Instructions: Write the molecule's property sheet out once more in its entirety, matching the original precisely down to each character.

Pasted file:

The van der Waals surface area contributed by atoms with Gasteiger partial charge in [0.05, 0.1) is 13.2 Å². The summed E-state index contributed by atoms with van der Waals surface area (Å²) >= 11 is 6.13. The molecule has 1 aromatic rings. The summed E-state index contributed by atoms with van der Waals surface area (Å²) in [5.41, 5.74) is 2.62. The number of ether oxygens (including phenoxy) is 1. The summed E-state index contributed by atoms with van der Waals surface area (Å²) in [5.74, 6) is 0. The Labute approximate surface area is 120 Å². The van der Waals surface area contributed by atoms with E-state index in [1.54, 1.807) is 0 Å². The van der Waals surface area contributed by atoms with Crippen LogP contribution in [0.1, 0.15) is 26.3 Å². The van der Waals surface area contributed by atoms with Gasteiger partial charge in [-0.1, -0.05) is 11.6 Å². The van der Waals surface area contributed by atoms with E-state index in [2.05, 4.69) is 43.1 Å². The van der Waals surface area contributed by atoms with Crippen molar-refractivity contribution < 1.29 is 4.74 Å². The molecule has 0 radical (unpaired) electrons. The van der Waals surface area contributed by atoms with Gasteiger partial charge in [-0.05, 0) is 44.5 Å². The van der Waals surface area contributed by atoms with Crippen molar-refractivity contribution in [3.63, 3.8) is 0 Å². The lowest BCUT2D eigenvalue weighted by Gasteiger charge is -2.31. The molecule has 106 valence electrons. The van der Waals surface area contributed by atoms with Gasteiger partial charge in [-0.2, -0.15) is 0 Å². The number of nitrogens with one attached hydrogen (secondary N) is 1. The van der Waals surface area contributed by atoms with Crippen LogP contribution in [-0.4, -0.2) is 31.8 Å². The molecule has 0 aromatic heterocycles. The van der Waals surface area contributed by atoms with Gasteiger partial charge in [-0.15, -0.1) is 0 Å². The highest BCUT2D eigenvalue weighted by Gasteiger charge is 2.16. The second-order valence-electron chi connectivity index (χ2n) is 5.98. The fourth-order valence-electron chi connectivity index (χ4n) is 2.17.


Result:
The van der Waals surface area contributed by atoms with Gasteiger partial charge in [0.05, 0.1) is 13.2 Å². The summed E-state index contributed by atoms with van der Waals surface area (Å²) >= 11 is 6.13. The molecule has 1 aromatic rings. The summed E-state index contributed by atoms with van der Waals surface area (Å²) in [5.41, 5.74) is 2.62. The number of ether oxygens (including phenoxy) is 1. The summed E-state index contributed by atoms with van der Waals surface area (Å²) in [5.74, 6) is 0. The Labute approximate surface area is 120 Å². The van der Waals surface area contributed by atoms with E-state index in [1.54, 1.807) is 0 Å². The van der Waals surface area contributed by atoms with Crippen LogP contribution in [0.1, 0.15) is 26.3 Å². The van der Waals surface area contributed by atoms with Gasteiger partial charge in [-0.1, -0.05) is 11.6 Å². The van der Waals surface area contributed by atoms with E-state index in [2.05, 4.69) is 43.1 Å². The van der Waals surface area contributed by atoms with Crippen molar-refractivity contribution < 1.29 is 4.74 Å². The molecule has 0 radical (unpaired) electrons. The van der Waals surface area contributed by atoms with Gasteiger partial charge in [-0.05, 0) is 44.5 Å². The van der Waals surface area contributed by atoms with Crippen molar-refractivity contribution in [3.63, 3.8) is 0 Å². The lowest BCUT2D eigenvalue weighted by Gasteiger charge is -2.31. The molecule has 106 valence electrons. The van der Waals surface area contributed by atoms with Gasteiger partial charge in [-0.2, -0.15) is 0 Å². The number of nitrogens with one attached hydrogen (secondary N) is 1. The van der Waals surface area contributed by atoms with Crippen LogP contribution in [-0.4, -0.2) is 31.8 Å². The molecule has 0 aromatic heterocycles. The van der Waals surface area contributed by atoms with Gasteiger partial charge in [-0.15, -0.1) is 0 Å². The highest BCUT2D eigenvalue weighted by Gasteiger charge is 2.16. The second-order valence-electron chi connectivity index (χ2n) is 5.98. The fourth-order valence-electron chi connectivity index (χ4n) is 2.17.